Analysis

         Wong contends that the forfeiture action should be dismissed because the Complaint fails to allege his knowledge and intent as required under 21 U.S.C. § 881(a)(6). Section 881(a)(6) provides that “[a]ll moneys . . . furnished or intended to be furnished by any person in exchange for a controlled substance . . ., all proceeds traceable to such an exchange, and all moneys . . . used or intended to be used to facilitate any violation of this subchapter” shall be subject to forfeiture. 21 U.S.C. § 881(a)(6). Considering the totality of the circumstances, and presuming the Complaint allegations to be true, the Court finds that the government's allegations are sufficient to support a reasonable belief that the Currency was proceeds traceable to the knowing and intentional exchange for controlled substances. The Complaint alleges that the Currency “constitutes money furnished or intended to be furnished in exchange for a controlled substance in violation of the Controlled Substances Act.” (DE #1, ¶6.) It further alleges that a Federal Express employee alerted law enforcement officers to the suspicious package; a drug detecting canine alerted only to that package; when an officer called the sender of the package, he indicated that it contained a board game; the officer found this answer to be suspicious because the package weighed around 7 or 8 pounds; in response to the officer's further inquiries, the sender refused to provide more information; after obtaining a search warrant, officers opened the package and found another wrapped small box in which they found four sealed packages containing the $59, 980 in U.S. currency; and the sender of the Currency had been under investigation for illegal drug activity prior to the date of the seizure. When viewed in the aggregate, the Complaint states sufficiently detailed facts to support a reasonable belief that the government will be able to meet its burden proof at trial. See United States v. $335, 260.00 in U.S. Currency, No. 1:09-CV-2929, 2010 WL 1416919, at *2 (N.D. Ohio Apr. 6, 2010) (finding that allegations of a large quantity of currency packed in the claimant's suitcase, his untruthful statement that his luggage did not contain currency, and the dog's alert to the presence of drugs satisfied Supplemental Rule G); United States v. Funds in Amount of One Hundred Thirty-One Thousand Five Hundred Dollars, ($131, 500.00) in U.S. Currency, No. 08 C 1377, 2008 WL 3823698, at *3 (N.D. Ill. Aug. 12, 2008) (allegations regarding the positive dog sniff, large amount of currency claimant was carrying, his arguably questionable explanation for why he had the currency, and other alleged facts, satisfied Supplemental Rule G).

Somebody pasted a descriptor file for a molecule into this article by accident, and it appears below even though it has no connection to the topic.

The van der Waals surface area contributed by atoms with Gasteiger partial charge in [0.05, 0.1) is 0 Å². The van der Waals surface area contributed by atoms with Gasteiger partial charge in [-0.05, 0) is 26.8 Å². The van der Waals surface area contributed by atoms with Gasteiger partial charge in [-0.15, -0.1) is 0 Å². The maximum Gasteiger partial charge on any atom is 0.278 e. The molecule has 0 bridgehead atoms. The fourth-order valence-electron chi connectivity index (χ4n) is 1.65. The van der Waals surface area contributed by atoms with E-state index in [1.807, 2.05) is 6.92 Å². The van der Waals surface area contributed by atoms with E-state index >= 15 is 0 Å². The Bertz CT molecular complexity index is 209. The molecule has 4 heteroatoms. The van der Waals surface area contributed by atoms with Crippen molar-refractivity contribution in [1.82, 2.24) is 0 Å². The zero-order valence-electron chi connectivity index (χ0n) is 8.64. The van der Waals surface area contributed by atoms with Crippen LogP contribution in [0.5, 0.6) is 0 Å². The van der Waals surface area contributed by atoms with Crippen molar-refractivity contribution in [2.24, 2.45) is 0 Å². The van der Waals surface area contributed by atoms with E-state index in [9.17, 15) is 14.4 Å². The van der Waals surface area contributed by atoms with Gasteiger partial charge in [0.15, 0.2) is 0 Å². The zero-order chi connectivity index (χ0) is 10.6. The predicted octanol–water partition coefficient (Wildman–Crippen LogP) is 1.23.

Wong asserts that the drug detecting dog's positive reaction to the presence of a controlled substance is insufficient as a matter of law to believe the money is linked to a narcotics transaction. “A positive dog sniff, however, is entitled to probative weight in this Circuit.” U.S. v.$20, 000.00 in U.S. Currency, No. 2:14-CV-357-PRC, 2014 WL 6669676, at *3 (N.D. Ind. Nov. 24, 2014) (citing United States v. Funds in the Amount of Thirty Thousand Six Hundred Seventy Dollars, 403 F.3d 448, 460 (7th Cir. 2005)). While it remains to be seen what the evidentiary record ultimately will establish in this case, as the law stands in this Circuit, ÔÇťallegations regarding the results of a positive dog sniff, at least in combination with other ...